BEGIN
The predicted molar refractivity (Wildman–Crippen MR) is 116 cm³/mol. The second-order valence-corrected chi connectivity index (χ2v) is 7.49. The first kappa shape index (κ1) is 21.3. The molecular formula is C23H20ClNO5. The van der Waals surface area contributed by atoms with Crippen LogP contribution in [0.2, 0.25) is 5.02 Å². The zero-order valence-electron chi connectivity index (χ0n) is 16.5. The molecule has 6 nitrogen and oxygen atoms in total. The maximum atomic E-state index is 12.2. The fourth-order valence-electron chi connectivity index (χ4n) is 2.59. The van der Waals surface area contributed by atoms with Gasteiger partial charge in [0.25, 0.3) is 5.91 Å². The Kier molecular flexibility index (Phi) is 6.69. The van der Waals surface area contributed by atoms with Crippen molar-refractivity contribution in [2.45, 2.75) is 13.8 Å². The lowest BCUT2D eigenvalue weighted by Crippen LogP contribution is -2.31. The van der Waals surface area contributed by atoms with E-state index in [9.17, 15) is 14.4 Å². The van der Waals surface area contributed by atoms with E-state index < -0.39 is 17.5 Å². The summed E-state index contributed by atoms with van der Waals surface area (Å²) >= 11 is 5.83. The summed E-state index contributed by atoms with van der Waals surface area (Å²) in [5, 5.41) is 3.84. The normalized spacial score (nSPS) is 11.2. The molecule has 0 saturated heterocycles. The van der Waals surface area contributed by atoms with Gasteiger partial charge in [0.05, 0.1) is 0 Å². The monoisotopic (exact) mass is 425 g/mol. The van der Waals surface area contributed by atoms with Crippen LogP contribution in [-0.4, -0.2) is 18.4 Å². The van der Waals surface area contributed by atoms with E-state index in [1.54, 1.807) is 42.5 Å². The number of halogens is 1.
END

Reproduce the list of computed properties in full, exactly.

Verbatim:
The predicted molar refractivity (Wildman–Crippen MR) is 116 cm³/mol. The second-order valence-corrected chi connectivity index (χ2v) is 7.49. The first kappa shape index (κ1) is 21.3. The molecular formula is C23H20ClNO5. The van der Waals surface area contributed by atoms with Crippen LogP contribution in [0.2, 0.25) is 5.02 Å². The zero-order valence-electron chi connectivity index (χ0n) is 16.5. The molecule has 6 nitrogen and oxygen atoms in total. The maximum atomic E-state index is 12.2. The fourth-order valence-electron chi connectivity index (χ4n) is 2.59. The van der Waals surface area contributed by atoms with Gasteiger partial charge in [0.25, 0.3) is 5.91 Å². The Kier molecular flexibility index (Phi) is 6.69. The van der Waals surface area contributed by atoms with Crippen molar-refractivity contribution in [2.45, 2.75) is 13.8 Å². The lowest BCUT2D eigenvalue weighted by Crippen LogP contribution is -2.31. The van der Waals surface area contributed by atoms with E-state index in [9.17, 15) is 14.4 Å². The van der Waals surface area contributed by atoms with E-state index < -0.39 is 17.5 Å². The summed E-state index contributed by atoms with van der Waals surface area (Å²) >= 11 is 5.83. The summed E-state index contributed by atoms with van der Waals surface area (Å²) in [5, 5.41) is 3.84. The normalized spacial score (nSPS) is 11.2. The molecule has 0 saturated heterocycles. The van der Waals surface area contributed by atoms with Gasteiger partial charge in [0.05, 0.1) is 0 Å². The monoisotopic (exact) mass is 425 g/mol. The van der Waals surface area contributed by atoms with Crippen LogP contribution in [-0.4, -0.2) is 18.4 Å². The van der Waals surface area contributed by atoms with E-state index in [1.54, 1.807) is 42.5 Å². The number of halogens is 1.